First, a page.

Venice could become the world’s first city to charge an entrance fee to tourists.
The plans were first devised in 2019 but put on hold last year when the pandemic put curbs on international travel.
Venice lawmakers have approved new measures and proposed the charges will start from summer 2022 onwards.
The proposed fee, which could vary between €3 and €10, was one of several measures proposed to control tourism levels, Italian newspaper La Stampa reported.
Others include an online booking system and visitors entering the city through theme park-style electronic turnstiles.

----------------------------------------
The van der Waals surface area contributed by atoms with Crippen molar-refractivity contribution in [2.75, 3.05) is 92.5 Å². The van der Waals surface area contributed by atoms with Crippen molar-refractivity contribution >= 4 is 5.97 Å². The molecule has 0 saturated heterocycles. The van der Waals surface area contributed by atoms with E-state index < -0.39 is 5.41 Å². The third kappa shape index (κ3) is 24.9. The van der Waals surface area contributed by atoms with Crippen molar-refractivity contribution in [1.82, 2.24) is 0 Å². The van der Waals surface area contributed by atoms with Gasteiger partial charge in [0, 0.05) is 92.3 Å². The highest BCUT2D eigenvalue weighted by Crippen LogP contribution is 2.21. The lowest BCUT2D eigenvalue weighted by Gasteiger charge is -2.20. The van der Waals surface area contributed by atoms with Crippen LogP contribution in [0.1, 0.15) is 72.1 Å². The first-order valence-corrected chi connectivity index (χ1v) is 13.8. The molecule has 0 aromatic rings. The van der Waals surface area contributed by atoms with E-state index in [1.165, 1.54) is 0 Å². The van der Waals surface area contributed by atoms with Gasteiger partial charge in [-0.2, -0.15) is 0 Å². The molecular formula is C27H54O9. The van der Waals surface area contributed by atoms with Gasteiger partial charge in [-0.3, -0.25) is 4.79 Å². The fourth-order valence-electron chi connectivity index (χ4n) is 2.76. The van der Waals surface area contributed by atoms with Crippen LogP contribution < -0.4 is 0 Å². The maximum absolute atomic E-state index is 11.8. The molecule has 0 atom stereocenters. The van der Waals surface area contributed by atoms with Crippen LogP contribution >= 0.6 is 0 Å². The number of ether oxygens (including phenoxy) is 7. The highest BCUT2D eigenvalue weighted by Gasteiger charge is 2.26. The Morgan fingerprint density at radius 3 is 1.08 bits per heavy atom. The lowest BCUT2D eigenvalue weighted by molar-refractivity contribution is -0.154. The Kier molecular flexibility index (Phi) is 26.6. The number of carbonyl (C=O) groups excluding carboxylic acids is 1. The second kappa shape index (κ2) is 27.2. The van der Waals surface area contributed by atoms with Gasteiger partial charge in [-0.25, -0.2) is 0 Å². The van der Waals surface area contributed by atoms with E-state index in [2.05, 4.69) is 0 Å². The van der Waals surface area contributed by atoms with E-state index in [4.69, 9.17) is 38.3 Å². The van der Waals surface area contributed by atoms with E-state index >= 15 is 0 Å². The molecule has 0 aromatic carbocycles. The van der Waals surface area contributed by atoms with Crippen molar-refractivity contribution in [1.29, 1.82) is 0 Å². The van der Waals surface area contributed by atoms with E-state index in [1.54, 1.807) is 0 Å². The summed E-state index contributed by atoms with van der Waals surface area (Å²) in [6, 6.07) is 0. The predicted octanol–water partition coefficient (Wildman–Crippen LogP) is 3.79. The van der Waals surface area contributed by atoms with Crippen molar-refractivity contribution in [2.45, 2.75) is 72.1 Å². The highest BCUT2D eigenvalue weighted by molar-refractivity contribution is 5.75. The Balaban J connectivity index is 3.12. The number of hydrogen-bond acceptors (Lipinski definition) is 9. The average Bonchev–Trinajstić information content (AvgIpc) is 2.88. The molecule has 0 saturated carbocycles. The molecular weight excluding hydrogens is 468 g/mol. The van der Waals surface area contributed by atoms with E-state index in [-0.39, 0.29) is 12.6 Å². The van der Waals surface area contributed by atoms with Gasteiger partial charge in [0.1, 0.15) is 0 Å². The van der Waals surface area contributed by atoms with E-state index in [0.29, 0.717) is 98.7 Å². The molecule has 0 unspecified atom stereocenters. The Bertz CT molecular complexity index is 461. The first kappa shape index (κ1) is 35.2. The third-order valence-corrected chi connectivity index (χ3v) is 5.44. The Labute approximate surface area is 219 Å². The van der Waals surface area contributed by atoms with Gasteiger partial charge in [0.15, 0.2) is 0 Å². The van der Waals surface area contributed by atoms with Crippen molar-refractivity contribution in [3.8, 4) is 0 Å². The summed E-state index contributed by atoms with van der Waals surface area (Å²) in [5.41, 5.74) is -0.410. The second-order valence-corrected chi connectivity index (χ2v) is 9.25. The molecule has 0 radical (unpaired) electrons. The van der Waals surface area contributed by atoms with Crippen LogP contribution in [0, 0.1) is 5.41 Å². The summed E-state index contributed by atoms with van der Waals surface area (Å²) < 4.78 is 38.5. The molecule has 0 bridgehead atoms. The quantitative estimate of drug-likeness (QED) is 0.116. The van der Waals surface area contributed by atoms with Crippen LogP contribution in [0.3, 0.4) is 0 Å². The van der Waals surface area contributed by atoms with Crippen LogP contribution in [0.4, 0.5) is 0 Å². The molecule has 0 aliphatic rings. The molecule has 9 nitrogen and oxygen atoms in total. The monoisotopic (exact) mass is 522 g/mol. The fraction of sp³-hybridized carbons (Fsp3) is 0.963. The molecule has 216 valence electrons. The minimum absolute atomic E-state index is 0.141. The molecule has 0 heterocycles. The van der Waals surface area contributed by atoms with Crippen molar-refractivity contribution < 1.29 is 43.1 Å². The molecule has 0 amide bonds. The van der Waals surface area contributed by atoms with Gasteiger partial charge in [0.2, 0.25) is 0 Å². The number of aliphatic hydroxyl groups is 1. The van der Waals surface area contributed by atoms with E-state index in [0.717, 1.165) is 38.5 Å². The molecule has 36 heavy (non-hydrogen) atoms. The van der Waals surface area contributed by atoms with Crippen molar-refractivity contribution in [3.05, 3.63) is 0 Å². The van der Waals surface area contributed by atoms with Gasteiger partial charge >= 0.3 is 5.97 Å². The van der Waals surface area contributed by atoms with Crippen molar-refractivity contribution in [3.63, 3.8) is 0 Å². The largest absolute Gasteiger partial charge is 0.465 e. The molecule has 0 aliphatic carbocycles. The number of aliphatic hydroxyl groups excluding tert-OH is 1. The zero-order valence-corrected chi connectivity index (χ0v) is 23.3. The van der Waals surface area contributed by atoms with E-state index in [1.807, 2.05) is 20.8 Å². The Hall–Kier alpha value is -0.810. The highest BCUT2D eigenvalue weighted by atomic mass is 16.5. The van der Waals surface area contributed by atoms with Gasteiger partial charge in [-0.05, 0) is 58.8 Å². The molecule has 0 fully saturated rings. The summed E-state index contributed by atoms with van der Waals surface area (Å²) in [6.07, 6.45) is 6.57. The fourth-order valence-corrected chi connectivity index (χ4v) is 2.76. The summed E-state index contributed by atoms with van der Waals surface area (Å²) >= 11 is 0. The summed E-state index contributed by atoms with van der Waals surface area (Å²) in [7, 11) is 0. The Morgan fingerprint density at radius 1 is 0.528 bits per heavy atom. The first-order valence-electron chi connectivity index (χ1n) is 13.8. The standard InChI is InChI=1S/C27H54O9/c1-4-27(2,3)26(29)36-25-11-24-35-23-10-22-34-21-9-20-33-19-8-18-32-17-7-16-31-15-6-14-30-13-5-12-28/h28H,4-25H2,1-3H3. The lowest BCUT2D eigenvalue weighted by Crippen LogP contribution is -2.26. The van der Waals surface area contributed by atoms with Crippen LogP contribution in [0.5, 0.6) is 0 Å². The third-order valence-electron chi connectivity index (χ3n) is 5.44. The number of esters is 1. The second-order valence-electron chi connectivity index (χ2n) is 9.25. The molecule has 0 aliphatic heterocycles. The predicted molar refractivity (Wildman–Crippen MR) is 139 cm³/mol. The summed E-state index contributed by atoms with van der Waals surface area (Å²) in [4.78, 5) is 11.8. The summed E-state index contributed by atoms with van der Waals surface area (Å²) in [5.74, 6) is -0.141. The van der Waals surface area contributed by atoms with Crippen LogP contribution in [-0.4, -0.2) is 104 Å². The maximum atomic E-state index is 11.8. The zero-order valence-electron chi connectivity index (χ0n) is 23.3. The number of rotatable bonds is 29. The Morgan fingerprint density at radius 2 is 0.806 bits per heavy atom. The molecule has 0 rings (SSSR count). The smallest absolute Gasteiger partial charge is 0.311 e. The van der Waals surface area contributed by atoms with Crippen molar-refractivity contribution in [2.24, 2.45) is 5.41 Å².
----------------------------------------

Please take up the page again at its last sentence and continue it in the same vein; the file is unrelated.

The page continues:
The fee would target day-trippers and cruise ship passengers.
Venetians, their relatives, children under six and people “staying in local hotels” were believed to be exempt from the fee.
In June, Venice residents held a protest to demand an end to cruise ships passing through the lagoon city.
Italian authorities approved a ban on vessels weighing more than 25,000 tonnes entering the historic centre of Venice from August 1.
Politicians said the decision came in response to a request from UN cultural body Unesco.
Cruise companies had to remove Venice from their itineraries until the industrial port of Marghera is repurposed for passenger use.
Since pandemic restrictions were lifted Venice, which is made up of more than 100 small islands in a lagoon in the Adriatic Sea, has seen about 80,000 visitors a day.